“A device with a perfect score will be relatively inexpensive to repair because it is easy to disassemble and has a service manual available. Points are docked based on the difficulty of opening the device, the types of fasteners found inside, and the complexity involved in replacing major components. Points are awarded for upgradability, use of non-proprietary tools for servicing, and component modularity.” — iFixIt.com
When it comes to repairing your iPad 2, iPad 3, iPad 4, iPad Mini or iPad Air, iFixIt scores the repairabilty at a 2 on a scale of 1 to 10 (10 being the easiest to repair). How so? Isn’t the LCD a quick fix? According to iFixIt, the LCD is pretty simple to replace after the front panel has been removed. But, iFixIt continues to say the “excessive adhesive holds everything in place,” which, we assume makes it difficult to remove anything of value without causing damage. You’d also need the right tools, and, might we add, a service manual? Also, the firm says there’s a “high chance of cracking the glass during disassembly.” Based on the cumbersome nature of do-it-yourself repair, it looks like the iPad is not meant to be self-serviced.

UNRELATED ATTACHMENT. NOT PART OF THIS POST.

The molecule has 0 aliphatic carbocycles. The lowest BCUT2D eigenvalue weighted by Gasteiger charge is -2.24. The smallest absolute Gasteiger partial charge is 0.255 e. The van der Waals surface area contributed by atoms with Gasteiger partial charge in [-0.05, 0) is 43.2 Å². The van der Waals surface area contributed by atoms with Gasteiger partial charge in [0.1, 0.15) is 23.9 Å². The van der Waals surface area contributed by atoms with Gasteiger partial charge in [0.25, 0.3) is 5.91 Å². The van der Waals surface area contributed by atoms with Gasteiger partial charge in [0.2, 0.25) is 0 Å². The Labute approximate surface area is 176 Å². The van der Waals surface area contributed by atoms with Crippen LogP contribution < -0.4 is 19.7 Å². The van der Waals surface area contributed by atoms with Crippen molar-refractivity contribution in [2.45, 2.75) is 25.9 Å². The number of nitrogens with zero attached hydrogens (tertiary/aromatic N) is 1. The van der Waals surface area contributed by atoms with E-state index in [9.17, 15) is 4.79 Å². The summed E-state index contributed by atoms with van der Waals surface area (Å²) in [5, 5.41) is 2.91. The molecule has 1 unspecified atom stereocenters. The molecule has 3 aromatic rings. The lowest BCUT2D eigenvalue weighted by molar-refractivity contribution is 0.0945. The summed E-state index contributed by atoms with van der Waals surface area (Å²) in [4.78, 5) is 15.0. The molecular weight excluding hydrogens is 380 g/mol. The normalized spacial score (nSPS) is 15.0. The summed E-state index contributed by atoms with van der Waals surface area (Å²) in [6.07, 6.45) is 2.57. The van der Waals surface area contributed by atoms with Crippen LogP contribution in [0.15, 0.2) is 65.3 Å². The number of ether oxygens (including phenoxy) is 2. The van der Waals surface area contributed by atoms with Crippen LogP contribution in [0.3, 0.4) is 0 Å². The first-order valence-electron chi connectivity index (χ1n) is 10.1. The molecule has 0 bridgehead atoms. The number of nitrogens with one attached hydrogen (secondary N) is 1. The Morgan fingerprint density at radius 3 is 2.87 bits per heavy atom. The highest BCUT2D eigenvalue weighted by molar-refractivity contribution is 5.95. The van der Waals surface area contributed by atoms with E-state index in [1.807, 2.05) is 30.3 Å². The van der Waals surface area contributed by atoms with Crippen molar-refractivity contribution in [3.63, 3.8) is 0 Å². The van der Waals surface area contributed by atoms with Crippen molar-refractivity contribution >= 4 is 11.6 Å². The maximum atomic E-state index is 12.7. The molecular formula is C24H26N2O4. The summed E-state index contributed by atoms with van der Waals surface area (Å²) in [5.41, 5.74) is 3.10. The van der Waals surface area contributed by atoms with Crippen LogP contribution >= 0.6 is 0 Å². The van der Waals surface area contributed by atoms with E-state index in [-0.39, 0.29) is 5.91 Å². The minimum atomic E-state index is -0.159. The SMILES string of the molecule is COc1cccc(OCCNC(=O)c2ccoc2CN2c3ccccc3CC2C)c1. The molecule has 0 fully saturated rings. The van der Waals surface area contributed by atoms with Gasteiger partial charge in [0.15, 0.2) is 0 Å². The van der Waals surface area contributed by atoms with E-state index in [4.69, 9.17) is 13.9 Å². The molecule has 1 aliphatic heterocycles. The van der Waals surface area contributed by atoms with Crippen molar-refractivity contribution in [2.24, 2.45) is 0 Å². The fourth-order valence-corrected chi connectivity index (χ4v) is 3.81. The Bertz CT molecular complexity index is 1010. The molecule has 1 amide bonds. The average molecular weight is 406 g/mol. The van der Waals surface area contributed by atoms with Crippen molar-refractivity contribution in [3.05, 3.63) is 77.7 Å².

Well, the owner of the broken iPad has a couple options: 1) upgrade or 2) repair. Upgrading your device drains your pockets quickly, and who’s to say your new device won’t break as well? Repairing your tablet, on the other hand, is an economical alternative.
At United Table Repair, a United Electronics Group company, we see hundreds of broken iPads come through our doors. Our technicians are properly trained to remove the adhesive that nails down all iPad components and, with expertise, avoid breaking any glass. It’s that simple. Our technicians are experts in more than just LCD replacement. United Tablet Repair‘s website is the ideal place to start for a look at all tablet repair services, including home button repairs, speaker repairs, Wi-Fi repairs and charge port/dock connector repairs, among others.